June 7, 2020 is the 25th National Sight Day in China. This is one of the most important medical-related anniversaries in China, because the problem of nearsightedness is so serious in China.
According to a report released by the World Health Organization in 2018, China has nearly 600 million myopia patients, and the myopia rate among teenagers has consistently ranked first in the world in the past decade. In the National Visual Health Report released by the National Development School of Peking University, it is estimated that the number of myopic patients over the age of 5 in China will reach 700 million by 2020.
What does 700 million mean? This means that half of the world’s myopic patients — 1.4 billion — are in China, and that myopic patients account for half of China’s total population.
Contrary to the facts, it is not that Chinese people do not attach importance to the protection of eyesight. Eyesight protection is one of the most important public issues in China, and it had effected all aspects of education, policy and economy.
Eyesight protection programs run through China’s entire education system, and eyesight protection is one of the parenting topics that Chinese parents are most concerned about. Countless health care equipment and supplements related to sight protection and myopia treatment are sold in China, which is supporting a trillion-level market scale.
But these efforts seem to have become difficult to be effective in the face of a basic fact.
Detours: China’s efforts to protect eyesight
In terms of eyesight protection, different classes in China adopt completely different ways, but the same thing is that almost all classes and organizations in China emphasize the importance of eyesight protection.
Most of these methods of protecting eyesight have not been scientifically proven and in fact do not work. We will introduce some of them to show you how much Chinese people is practicing on protecting eyesight.
Eye exercises are the largest of all attempts to treat myopia in China, first driven by the Chinese government, but with little success.
In China, schools organize all students to participate at specific times in the morning and afternoon.
But it is different from work exercises, Chinese Eye Exercises do not exercise the eyes, but a set of massage techniques based on traditional Chinese medicine.
According to media reports, it was invented by Liu Shiming, a PE teacher in Beijing, in 1958. In 1963, this set of eye exercises was piloted in primary and secondary schools in Beijing and quickly spread across the country.
However, as a kind of “massage”, eye exercises have always been questioned that they can only temporarily relieve the fatigue of the muscles around the eyes, but can not play a role in preventing myopia. Wang Ningli, president of Tongren Hospital, one of China’s top eye hospitals, made the following conclusions in a paper published in 2015:
Chinese eye exercises as performed daily in primary and middle schools in China have statistically but probably clinically insignificant effect in reducing accommodative lag of school-aged children in the short-term. Considering the higher amounts of near work load of Chinese children, the efficacy of eye exercises may be insufficient in preventing myopia progression in the long-term.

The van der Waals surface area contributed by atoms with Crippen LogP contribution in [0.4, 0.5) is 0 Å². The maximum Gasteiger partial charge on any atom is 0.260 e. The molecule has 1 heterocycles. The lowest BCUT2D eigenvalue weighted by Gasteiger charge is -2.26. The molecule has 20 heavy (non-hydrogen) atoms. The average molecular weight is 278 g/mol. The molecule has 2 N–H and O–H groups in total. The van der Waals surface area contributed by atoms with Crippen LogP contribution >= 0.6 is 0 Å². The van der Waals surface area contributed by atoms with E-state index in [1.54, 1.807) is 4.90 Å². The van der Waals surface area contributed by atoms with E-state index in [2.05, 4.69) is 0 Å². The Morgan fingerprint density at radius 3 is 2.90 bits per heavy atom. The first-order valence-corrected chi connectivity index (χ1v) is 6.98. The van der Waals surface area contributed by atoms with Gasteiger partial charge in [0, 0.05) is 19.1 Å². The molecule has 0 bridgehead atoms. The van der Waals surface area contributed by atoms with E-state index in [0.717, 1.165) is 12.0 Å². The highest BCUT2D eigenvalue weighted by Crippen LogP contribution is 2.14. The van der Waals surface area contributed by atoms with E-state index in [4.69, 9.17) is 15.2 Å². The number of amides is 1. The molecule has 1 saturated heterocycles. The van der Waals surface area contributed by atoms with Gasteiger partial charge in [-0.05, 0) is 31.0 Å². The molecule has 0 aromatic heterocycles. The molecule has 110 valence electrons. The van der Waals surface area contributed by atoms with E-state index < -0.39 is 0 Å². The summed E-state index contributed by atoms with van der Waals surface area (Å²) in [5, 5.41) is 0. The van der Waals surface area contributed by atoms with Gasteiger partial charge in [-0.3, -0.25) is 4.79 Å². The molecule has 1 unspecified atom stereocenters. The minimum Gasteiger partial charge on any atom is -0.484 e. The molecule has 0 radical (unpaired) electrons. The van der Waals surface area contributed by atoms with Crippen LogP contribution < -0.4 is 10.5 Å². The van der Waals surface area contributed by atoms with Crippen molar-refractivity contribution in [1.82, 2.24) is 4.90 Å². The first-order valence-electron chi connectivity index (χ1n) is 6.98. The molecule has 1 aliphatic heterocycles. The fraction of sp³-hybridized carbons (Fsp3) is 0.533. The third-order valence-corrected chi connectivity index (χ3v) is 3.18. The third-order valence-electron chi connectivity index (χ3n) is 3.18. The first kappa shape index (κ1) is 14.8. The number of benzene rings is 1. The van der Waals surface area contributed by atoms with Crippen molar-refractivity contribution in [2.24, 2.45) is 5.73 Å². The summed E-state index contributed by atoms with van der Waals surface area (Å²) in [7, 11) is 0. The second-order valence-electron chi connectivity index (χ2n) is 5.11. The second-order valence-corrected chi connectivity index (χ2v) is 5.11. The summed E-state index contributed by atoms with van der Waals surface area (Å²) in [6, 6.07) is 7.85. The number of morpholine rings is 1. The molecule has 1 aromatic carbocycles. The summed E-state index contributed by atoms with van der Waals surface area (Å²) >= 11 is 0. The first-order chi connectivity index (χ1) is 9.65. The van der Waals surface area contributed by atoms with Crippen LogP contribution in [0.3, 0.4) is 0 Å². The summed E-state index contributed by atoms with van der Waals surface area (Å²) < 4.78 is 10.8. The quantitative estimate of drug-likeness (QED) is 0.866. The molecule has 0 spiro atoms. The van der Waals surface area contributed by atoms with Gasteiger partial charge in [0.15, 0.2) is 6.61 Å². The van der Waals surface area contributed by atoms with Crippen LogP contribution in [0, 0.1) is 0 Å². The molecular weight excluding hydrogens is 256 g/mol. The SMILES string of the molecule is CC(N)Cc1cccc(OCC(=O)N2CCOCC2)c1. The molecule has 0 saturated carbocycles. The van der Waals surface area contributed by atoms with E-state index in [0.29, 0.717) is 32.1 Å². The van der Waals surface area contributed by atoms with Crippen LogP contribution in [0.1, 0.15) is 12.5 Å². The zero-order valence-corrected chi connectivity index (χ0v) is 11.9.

Isolate teenagers from all screens
To some extent, the screen is the biggest victim of vision diseases other than the patients themselves in China. The screens here include all the screens-televisions, computers, smartphones.
Because in China, a common view is that excessive use of eyes is the most important cause of myopia. Therefore, “unnecessary use of eyes” is often prohibited by parents.
This was reflected in the fact that Chinese parents generally banned their children from watching TV in the last century, and this family ban became computers at the beginning of this century.
But this has not stopped, with the development of the mobile phone and the development of myopia, this family ban has gradually become the basis for policy-making.
In 2018, due to the adjustment of government departments, China stopped issuing game operation licenses for one year. There were no new games on sale in Chinese mainland that year.
But in fact, in addition to the adjustment of government departments, there is also a consideration to protect the eyesight of minors. In the “Implementation Plan for Comprehensive Prevention and Control of Myopia among Children and Adolescents” jointly issued by several departments in August of that year, the department in charge of games mentioned that it would assist in “limiting the total number of online games” to achieve the goal of reducing children’s screen time.
In 2019, China issued the strictest restrictions on games for minors, which had nothing to do with content censorship. Its main content is to limit the playing time of minors to less than 1.5 hours on weekdays and less than 3 hours on holidays to protect the eyesight of these young players.
This is not the first such policy designated by China, nor is it the last. According to the requirements of the policy, the short video app(TikTok), which is more popular among teenagers, has also been forced to have a built-in “teenage mode”. In this mode, there are fewer sexually suggestive videos and limit the amount of time users can use each day.
You can see the details in this article.
Huge market for massage machines and health products
In the East Asian cultural, it is a tradition to avoid talking about diseases and avoid medicine(讳疾忌医). This leads to three misunderstandings in the treatment of myopia in many Chinese people:
- Pseudomyopia is widespread;
- Not willing to let children wear glasses;